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The Library of Living Philosophers

Hans-Georg Gadamer

by Kai Hammermeister

Hans-Georg Gadamer (b 1900) is best known for his path-breaking work in philosophical hermeneutics, most prominently advanced in his book Truth and Method of 1960. Traditionally, hermeneutics (from the Greek word hermeneuein, ‘to comprehend’) meant the correct interpretation and understanding of texts, usually those either of ancient authors or of the Bible. Gadamer, taking up clues from Martin Heidegger, turned understanding from a reading skill into a characteristic of human existence that demanded philosophical investigation. Hermeneutics as the theory of understanding was promoted to the status of a fundamental philosophical discipline.

Understanding for Gadamer means to regard oneself as embedded in a tradition and in a community. These naturally precede us, but they address us nevertheless, so that understanding comes to denote not so much comprehension, but rather communication and agreement. This is why Gadamer wants to overcome the Enlightenment’s negative valuation of prejudices. It is not only impossible to ever move beyond prejudices, it is also not desirable, because prejudices transmit to us the attitudes and values of the society we live in. For Gadamer, the self is always secondary to the encompassing forces of history. But unlike the poststructuralist thinkers or his teacher Heidegger, he does not advocate the disappearance of the subject and instead holds fast to the humanist tradition.

Apart from his writings on philosophical hermeneutics, Gadamer has published extensively on the history of philosophy, especially ancient authors, German idealism and phenomenology, but also on art, literature, music, medicine, politics, ethics, anthropology, and so on. Art occupies a central place in his philosophy, because he claims that technologized science can only advance very limited truth claims, whereas art is able to disclose to us much more fundamental truths of our existence. To understand a work of art means to engage in a dialogue with it that both brings back to life the work of art and changes the viewer or reader in the course of the encounter. Against technology’s project to render the world both predictable and controllable, Gadamer pits the wisdom of antiquity. Ancient philosophy can teach us that the Cartesian subject-object duality is nothing final, but can be corrected through an active and reflecting embededness in the world that characterized the thinking of old.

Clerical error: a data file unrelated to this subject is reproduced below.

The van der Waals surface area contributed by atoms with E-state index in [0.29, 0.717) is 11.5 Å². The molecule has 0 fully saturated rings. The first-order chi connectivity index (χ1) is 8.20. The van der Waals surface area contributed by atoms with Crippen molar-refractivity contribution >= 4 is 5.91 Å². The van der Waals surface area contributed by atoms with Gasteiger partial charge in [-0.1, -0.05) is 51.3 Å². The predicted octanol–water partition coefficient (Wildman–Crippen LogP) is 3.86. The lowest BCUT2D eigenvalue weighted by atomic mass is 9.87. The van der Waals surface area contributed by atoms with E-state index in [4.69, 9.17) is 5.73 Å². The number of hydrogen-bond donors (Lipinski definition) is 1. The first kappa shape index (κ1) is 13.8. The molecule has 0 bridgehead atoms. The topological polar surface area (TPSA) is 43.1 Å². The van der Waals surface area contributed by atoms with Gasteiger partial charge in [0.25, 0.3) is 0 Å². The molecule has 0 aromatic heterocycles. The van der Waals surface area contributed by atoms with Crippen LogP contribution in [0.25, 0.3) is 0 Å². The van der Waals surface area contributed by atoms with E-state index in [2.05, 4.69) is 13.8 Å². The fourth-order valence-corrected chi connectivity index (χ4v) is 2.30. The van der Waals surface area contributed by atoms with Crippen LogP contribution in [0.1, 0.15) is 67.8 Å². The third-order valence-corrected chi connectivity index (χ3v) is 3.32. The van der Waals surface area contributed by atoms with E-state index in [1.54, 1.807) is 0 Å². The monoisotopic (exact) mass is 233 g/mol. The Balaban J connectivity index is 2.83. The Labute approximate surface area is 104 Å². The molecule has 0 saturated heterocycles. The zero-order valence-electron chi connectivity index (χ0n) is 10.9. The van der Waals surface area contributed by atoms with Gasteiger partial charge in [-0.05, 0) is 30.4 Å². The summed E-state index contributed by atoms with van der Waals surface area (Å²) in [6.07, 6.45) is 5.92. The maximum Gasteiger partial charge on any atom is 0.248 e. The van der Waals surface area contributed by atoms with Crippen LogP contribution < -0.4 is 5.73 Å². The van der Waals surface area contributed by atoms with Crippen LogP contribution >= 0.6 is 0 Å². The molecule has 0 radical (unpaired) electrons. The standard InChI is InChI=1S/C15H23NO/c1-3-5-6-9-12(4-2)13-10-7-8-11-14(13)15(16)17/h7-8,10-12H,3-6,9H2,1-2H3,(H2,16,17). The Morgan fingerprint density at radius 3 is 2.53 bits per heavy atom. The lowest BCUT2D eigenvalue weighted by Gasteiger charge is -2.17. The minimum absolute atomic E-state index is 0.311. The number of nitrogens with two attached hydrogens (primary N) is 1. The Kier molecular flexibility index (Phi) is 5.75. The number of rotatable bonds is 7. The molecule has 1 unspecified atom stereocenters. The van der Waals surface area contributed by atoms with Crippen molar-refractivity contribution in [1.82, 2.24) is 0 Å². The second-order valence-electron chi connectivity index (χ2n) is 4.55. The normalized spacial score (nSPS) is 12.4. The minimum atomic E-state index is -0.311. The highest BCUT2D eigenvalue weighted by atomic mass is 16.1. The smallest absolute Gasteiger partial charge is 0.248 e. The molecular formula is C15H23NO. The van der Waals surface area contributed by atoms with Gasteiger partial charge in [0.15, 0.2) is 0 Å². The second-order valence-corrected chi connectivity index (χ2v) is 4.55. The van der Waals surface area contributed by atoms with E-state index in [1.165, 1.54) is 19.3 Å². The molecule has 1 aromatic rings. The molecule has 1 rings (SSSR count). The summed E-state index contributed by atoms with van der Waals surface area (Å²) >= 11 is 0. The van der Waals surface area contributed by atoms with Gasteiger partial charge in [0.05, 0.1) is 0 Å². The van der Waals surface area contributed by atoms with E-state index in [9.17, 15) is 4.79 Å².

Gadamer’s hermeneutics greatly influenced the methodological self-reflection of a wide variety of disciplines, like theology, jurisprudence, sociology and literature. Outside of Germany, his influence was particularly strong in Italy, France, Japan and the United States. At times the reception of his theories was rather controversial. J. Habermas and K.-O. Apel attacked him for uncritically defending tradition and the status quo. The deconstructionist J. Derrida declared that the emphasis on understanding destroys the right of the communication partner to remain different and unreconciled. With both camps Gadamer engaged in long debates in which he came to emphasize more the critical potential of his theory of understanding. After the publication of his Collected Works (1985-1995), a renewal of interest in Gadamer’s philosophical writings occurred both in Europe and the United States. His writings on art, ethics, politics and philosophical history still await complete translation and the reception they merit.

© Kai Hammermeister 1999

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